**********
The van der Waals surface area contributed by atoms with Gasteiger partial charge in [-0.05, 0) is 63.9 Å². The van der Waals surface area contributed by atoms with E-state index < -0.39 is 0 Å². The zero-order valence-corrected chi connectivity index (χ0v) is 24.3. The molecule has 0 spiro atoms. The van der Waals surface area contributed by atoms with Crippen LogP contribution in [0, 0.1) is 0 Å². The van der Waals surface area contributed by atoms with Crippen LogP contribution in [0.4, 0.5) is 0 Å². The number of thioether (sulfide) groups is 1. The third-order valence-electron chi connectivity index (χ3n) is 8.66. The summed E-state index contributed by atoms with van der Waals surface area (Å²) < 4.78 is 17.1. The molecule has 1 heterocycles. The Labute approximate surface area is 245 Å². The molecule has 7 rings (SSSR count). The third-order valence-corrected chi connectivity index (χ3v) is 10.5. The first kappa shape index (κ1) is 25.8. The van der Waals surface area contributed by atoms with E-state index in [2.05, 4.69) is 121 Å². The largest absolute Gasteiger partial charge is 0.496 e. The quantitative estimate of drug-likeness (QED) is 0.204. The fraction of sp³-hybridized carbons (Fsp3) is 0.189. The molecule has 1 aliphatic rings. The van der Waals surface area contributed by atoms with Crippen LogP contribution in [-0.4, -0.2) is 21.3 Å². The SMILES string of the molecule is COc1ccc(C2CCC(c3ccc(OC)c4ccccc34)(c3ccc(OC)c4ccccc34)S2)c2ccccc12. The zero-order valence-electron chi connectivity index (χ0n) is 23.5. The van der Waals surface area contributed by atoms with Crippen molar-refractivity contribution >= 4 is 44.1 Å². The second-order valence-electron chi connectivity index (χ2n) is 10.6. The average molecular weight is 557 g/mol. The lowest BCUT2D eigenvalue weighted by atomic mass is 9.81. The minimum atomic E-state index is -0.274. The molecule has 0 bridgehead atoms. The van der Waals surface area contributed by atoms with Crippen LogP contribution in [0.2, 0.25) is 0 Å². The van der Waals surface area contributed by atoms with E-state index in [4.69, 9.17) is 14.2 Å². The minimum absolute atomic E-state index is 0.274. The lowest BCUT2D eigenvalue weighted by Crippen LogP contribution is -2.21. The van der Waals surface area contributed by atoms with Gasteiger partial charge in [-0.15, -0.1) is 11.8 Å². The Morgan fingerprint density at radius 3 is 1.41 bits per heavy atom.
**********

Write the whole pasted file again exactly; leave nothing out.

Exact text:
The van der Waals surface area contributed by atoms with Gasteiger partial charge in [-0.05, 0) is 63.9 Å². The van der Waals surface area contributed by atoms with E-state index < -0.39 is 0 Å². The zero-order valence-corrected chi connectivity index (χ0v) is 24.3. The molecule has 0 spiro atoms. The van der Waals surface area contributed by atoms with Crippen LogP contribution in [0, 0.1) is 0 Å². The van der Waals surface area contributed by atoms with Crippen LogP contribution in [0.4, 0.5) is 0 Å². The number of thioether (sulfide) groups is 1. The third-order valence-electron chi connectivity index (χ3n) is 8.66. The summed E-state index contributed by atoms with van der Waals surface area (Å²) < 4.78 is 17.1. The molecule has 1 heterocycles. The Labute approximate surface area is 245 Å². The molecule has 7 rings (SSSR count). The third-order valence-corrected chi connectivity index (χ3v) is 10.5. The first kappa shape index (κ1) is 25.8. The van der Waals surface area contributed by atoms with E-state index in [2.05, 4.69) is 121 Å². The largest absolute Gasteiger partial charge is 0.496 e. The quantitative estimate of drug-likeness (QED) is 0.204. The fraction of sp³-hybridized carbons (Fsp3) is 0.189. The molecule has 1 aliphatic rings. The van der Waals surface area contributed by atoms with Crippen LogP contribution in [-0.4, -0.2) is 21.3 Å². The SMILES string of the molecule is COc1ccc(C2CCC(c3ccc(OC)c4ccccc34)(c3ccc(OC)c4ccccc34)S2)c2ccccc12. The zero-order valence-electron chi connectivity index (χ0n) is 23.5. The van der Waals surface area contributed by atoms with Crippen molar-refractivity contribution >= 4 is 44.1 Å². The second-order valence-electron chi connectivity index (χ2n) is 10.6. The average molecular weight is 557 g/mol. The lowest BCUT2D eigenvalue weighted by atomic mass is 9.81. The minimum atomic E-state index is -0.274. The molecule has 0 bridgehead atoms. The van der Waals surface area contributed by atoms with Crippen LogP contribution in [0.2, 0.25) is 0 Å². The van der Waals surface area contributed by atoms with E-state index in [4.69, 9.17) is 14.2 Å². The minimum absolute atomic E-state index is 0.274. The lowest BCUT2D eigenvalue weighted by Crippen LogP contribution is -2.21. The van der Waals surface area contributed by atoms with Gasteiger partial charge in [-0.15, -0.1) is 11.8 Å². The Morgan fingerprint density at radius 3 is 1.41 bits per heavy atom.